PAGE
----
It is generally recommended that you should see a professional dentist at least twice a year, or about every six months. This, of course, follows a routine dental health schedule that includes brushing twice a day and flossing at least a few times a week. Healthy teeth also require proper hydration and eating healthy, natural foods as well.
That said, here is what you can expect from a routine Oracare dental clinic cleaning.
A proper dental cleaning typically takes no more than an hour. This visit typically involves the work of two people. The first person to visit you is the dental hygienist. This is a professional who cleans your teeth before you see the dental surgeon (DDS stands for “Doctor of Dental Surgery”). The DDS will take a closer look at your freshly cleaned teeth, perform more intimate scrapings, and analyze x-rays to determine if you have any issues that need addressing. Yes, it is similar to how a nurse or medical assistant takes your vitals and performs basic tests before your doctor comes in to discuss your health and any issues you presently have or could be at risk for.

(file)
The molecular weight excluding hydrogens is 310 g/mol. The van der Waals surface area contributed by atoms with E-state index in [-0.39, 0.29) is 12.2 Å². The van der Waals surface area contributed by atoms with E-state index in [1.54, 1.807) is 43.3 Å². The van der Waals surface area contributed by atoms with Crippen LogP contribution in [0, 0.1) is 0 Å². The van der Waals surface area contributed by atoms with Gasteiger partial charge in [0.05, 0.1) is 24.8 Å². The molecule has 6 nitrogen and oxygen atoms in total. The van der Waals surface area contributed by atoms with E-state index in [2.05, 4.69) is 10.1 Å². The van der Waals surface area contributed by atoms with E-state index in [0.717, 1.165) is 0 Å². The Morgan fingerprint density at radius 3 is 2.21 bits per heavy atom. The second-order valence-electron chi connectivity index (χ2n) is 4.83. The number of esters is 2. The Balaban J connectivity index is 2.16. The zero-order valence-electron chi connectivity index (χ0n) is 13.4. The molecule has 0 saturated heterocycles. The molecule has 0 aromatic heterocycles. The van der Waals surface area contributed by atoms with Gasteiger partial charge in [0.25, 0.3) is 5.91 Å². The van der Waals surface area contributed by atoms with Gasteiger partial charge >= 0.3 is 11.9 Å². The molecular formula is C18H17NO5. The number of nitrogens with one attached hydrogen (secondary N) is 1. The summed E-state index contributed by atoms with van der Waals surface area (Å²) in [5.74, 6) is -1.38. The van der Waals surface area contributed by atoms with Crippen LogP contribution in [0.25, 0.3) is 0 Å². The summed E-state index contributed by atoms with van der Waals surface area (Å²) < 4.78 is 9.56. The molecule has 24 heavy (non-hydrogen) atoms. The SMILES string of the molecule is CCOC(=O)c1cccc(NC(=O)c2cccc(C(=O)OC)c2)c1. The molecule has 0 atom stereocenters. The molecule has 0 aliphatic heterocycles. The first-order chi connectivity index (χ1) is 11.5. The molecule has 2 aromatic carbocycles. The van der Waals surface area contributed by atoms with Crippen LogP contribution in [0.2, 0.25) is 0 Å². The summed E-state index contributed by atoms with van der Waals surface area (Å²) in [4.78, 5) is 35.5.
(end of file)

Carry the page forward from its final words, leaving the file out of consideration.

For many people, visiting the dentist can be a harrowing experience but there really is nothing to be afraid of. Yes, the experience can be somewhat awkward—after all, you lie there with people gazing into your widely agape mouth—but it should be a relatively hassle free experience. Perhaps the tools scare some people; so lets take a look at what a dental hygienist and DDS use during a typical visit:
- Tooth scaler—remove plaque, especially between the teeth
- Tooth polisher—wipe away small pieces of plaque to brighten teeth
- Water Pick—tiny, high-pressure water cannon that helps to more thoroughly rinse your mouth during a typical cleaning
- X-ray—if necessary, your dentist might order a dental x-ray, which requires you to get up from the examination chair to visit the lab, where you basically just sit next to an x-ray machine that provides radiological images of your jaw, teeth, and gums
Again, the hygienist will clean your teeth so your dentist can begin the examination. During this examination, the doctor looks specifically for dental illness (cavity, periodontal disease, oral cancer) or trauma (cracked teeth, broken jaw, lock jaw) or damage (teeth grinding, jaw clenching).